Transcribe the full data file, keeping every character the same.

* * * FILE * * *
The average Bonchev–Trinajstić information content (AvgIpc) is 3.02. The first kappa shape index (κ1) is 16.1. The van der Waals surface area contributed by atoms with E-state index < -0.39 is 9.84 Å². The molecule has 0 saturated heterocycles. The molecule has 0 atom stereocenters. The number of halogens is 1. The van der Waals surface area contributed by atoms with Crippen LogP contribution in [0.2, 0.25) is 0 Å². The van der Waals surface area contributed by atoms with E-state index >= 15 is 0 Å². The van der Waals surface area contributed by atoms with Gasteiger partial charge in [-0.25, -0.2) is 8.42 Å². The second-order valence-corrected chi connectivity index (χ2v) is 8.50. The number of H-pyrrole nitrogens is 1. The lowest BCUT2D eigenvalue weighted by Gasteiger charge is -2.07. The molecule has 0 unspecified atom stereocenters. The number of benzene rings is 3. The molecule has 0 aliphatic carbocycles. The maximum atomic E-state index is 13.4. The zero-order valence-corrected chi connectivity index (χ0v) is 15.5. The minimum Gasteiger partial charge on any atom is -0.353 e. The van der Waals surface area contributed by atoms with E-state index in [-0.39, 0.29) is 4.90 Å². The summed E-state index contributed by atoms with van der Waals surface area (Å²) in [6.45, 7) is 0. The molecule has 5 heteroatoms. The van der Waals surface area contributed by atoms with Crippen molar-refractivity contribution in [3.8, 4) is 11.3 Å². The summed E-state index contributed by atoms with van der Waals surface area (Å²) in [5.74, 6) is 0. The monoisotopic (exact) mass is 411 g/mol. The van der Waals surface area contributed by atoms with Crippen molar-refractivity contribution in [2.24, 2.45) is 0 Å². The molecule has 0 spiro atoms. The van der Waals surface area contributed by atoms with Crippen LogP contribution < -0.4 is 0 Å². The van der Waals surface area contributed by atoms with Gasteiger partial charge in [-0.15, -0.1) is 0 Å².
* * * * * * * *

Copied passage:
The average Bonchev–Trinajstić information content (AvgIpc) is 3.02. The first kappa shape index (κ1) is 16.1. The van der Waals surface area contributed by atoms with E-state index < -0.39 is 9.84 Å². The molecule has 0 saturated heterocycles. The molecule has 0 atom stereocenters. The number of halogens is 1. The van der Waals surface area contributed by atoms with Crippen LogP contribution in [0.2, 0.25) is 0 Å². The van der Waals surface area contributed by atoms with E-state index >= 15 is 0 Å². The van der Waals surface area contributed by atoms with Gasteiger partial charge in [-0.25, -0.2) is 8.42 Å². The second-order valence-corrected chi connectivity index (χ2v) is 8.50. The number of H-pyrrole nitrogens is 1. The lowest BCUT2D eigenvalue weighted by Gasteiger charge is -2.07. The molecule has 0 unspecified atom stereocenters. The number of benzene rings is 3. The molecule has 0 aliphatic carbocycles. The maximum atomic E-state index is 13.4. The zero-order valence-corrected chi connectivity index (χ0v) is 15.5. The minimum Gasteiger partial charge on any atom is -0.353 e. The van der Waals surface area contributed by atoms with E-state index in [-0.39, 0.29) is 4.90 Å². The summed E-state index contributed by atoms with van der Waals surface area (Å²) in [6.45, 7) is 0. The molecule has 5 heteroatoms. The van der Waals surface area contributed by atoms with Crippen molar-refractivity contribution in [3.8, 4) is 11.3 Å². The summed E-state index contributed by atoms with van der Waals surface area (Å²) in [5.74, 6) is 0. The monoisotopic (exact) mass is 411 g/mol. The van der Waals surface area contributed by atoms with Crippen molar-refractivity contribution in [2.24, 2.45) is 0 Å². The molecule has 0 spiro atoms. The van der Waals surface area contributed by atoms with Crippen LogP contribution < -0.4 is 0 Å². The van der Waals surface area contributed by atoms with Gasteiger partial charge in [-0.15, -0.1) is 0 Å².